Kirkland KO’s Courter in First Round

By Marc Livitz on August 24, 2019
Kirkland KO’s Courter in First Round
James Kirkland (33-2, 29 KO’s) dropped the hapless Courter three times in the first round.

The last we saw the former middleweight contender in the ring, he was staring up at the lights of Minute Maid Park in Houston…

AUSTIN, Texas—The last we saw middleweight James Kirkland in the ring, he was staring up at the lights of Minute Maid Park in Houston after he suffered a brutal third round knockout at the hands of Saul “Canelo” Alvarez. That was in May of 2015. The event had been touted as makeup date of sorts following what had transpired one week earlier in Las Vegas when Floyd Mayweather and Manny Pacquiao effectively put legions of fans to sleep and left them lighter in the wallet. “Capital City Fight Night” at the Frank Erwin Center at the University of Texas indeed had eleven bouts on its docket, yet many fans had come to see the return of the former local hero, James Kirkland. Although he didn’t disappoint in terms of the result, many in attendance felt as though his first round stoppage win over Colby Courter was a wash. 

Courter (13-15, 10 KO’s) looked to swing wide early in an effort to get Kirkland’s attention, although this did him absolutely no good. The “Southpaw Outlaw” was announced to the crowd as the state champion of his home state of Missouri, which ultimately either insulted residents of the state or was a clear misprint on the announcer’s cue card. Through no fault of his own, he simply read what was in front of him and loudly proclaimed, “The boom is back” as “The Mandingo Warrior” made his way to the ring. Simply by using jabs and head movement, Kirkland (33-2, 29 KO’s) dropped the hapless Courter three times in the first round until referee Ruben Perez called the night to a close after James presented Colby with a fourth journey to the canvas with less than forty-five seconds remaining in round one.

The evening began shortly after 7PM local time with a light welterweight attraction between local fighter Robert Garcia, Jr., who pushed his professional record to four wins (all knockouts) with a stoppage win over Houston boxer Antoine Blakely. The official time came at the 1:44 mark when Garcia landed a well placed left hook to the liver, after which Blakely couldn’t answer the count in his debut.

Next came a 172-pound bout between local debutantes Steven Orlando and Peter Villanueva. The first knockdown came midway though round one after Villanueva held his nerve and withstood the wide swinging punches of Orlando. He patiently waited and attacked the body to score the first knockdown in Steven’s own corner, who was able to make it back to his feet. Moments later, a similar approach floored him once again and as before, he regained his footing and made it to the bell. Knockdown number three came in the second round and it proved to be the last call for Orlando after his corner called it at the one minute mark.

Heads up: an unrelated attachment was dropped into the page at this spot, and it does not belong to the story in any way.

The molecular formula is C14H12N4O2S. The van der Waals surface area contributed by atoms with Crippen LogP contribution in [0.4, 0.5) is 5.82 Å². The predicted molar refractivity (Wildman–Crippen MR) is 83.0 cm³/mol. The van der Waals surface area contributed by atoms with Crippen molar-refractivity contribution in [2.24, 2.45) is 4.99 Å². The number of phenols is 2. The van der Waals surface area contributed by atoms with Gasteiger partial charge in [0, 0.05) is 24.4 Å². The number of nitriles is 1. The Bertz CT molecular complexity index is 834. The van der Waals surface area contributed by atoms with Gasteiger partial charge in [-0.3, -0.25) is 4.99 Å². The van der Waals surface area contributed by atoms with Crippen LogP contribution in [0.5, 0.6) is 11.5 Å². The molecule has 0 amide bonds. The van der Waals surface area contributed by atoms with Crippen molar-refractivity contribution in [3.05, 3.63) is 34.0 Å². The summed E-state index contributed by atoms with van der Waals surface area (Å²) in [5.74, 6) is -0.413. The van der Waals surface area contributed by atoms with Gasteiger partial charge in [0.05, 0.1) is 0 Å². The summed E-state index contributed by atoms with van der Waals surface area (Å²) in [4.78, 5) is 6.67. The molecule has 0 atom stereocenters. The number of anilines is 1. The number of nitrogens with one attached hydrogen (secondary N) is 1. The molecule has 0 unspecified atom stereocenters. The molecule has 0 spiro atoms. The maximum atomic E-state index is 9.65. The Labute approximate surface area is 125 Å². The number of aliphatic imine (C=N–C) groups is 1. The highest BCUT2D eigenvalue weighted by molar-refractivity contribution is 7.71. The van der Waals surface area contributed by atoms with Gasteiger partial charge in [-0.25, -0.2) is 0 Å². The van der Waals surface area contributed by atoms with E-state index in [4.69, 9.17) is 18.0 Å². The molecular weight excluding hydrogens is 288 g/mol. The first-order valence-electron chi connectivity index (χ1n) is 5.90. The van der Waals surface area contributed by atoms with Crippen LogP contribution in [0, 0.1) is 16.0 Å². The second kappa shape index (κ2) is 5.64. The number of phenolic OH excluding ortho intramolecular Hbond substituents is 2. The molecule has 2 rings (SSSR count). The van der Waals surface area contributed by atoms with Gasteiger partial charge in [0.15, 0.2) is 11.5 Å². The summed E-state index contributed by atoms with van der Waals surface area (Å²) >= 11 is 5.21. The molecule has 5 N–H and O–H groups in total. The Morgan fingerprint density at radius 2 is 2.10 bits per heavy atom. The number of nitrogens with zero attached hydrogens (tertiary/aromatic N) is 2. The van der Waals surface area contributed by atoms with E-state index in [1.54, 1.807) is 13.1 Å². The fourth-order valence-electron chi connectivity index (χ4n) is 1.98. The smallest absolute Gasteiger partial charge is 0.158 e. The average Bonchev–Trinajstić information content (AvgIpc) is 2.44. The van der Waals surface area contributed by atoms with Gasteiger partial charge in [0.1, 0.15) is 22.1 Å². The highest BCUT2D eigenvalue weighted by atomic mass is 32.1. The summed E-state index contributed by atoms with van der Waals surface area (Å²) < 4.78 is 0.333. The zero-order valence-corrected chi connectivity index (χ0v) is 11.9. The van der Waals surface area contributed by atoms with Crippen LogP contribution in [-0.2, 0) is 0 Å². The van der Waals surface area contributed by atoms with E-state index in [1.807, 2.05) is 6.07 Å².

Dallas native Guadalupe “The Butcher” Perez brought his twenty-four fight record into the ring next for a 128-pound clash with Austin talent Manny Mondragon, who used his right jab out of his southpaw stance to swarm inward shortly after the opening bell. Perez had the bell to thank for saving him from a likely knockout loss after Mondragon tagged him with a left hook mere moments after the clacking of the wood had sounded. Perez continued to stand in front of him in the second and third, after which he managed to withstand the bulk of what was thrown at him. He’d have to settle for a clear unanimous decision, as all three scorecards read 40-36 in his favor.

Local television coverage began just after 8PM CST with a showdown for the vacant ABF USA Welterweight title between San Antonio native Daniel Baiz and Waco product Marquis Hawthorne. Early on, Baiz appeared to be the more disciplined fighter as he used the entirety of the ring to his advantage and snapped his right jab. Matters quickly changed early in the second when Hawthorne (8-11, 2 KO’s) snuck in a crushing right that sent Baiz (13-2, 5 KO’s) into bewilderment and onto all fours. Daniel did his best to clear the cobwebs, yet he couldn’t regain his balance. Referee Jon Schorle reached the count of ten at the 0:32 point.

The final bout before Kirkland’s return was for the ABF Continental Americas Super Lightweight title, as Houston fighter Gabriel Smith traded shots with Austin product Trey Romero. After a largely even first round, the two Texas combatants spent most of the second in the center of the ring, which brought great delight to the crowd at the Erwin Center, many of which were still slowly filing into their seats.

Romero (11-3-1, 5 KO’s) wore “Slick” Smith down for the bout’s first knockdown shortly before the bell sounded. Gabriel slowly rose to his feet in time to retreat to his corner and proceeded to have a reply in the third with well placed jabs and uppercuts. Throughout the next pair of rounds, the two exchanged hard shots around the ring until Romero dropped Smith for the second time near the end of the fourth. A few minutes later in round five, it happened again in the same fashion. Thus far, Smith (9-1, 4 KO’s) had the good fortune of being dropped close enough to each round’s end to regain his bearings. Although he was able to withstand or rather, eat a left uppercut early in the seventh, his time was basically up. Romero backed him into a corner and threw away until referee Jon Schorle stopped the contest after thirty seven seconds.

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  1. ceylon mooney 06:13pm, 08/27/2019

    former
    jr middleweight contender

  2. Kid Blast 08:49am, 08/25/2019

    “...the state champion of his home state of Missouri…” is like being the second tallest midget in the circus.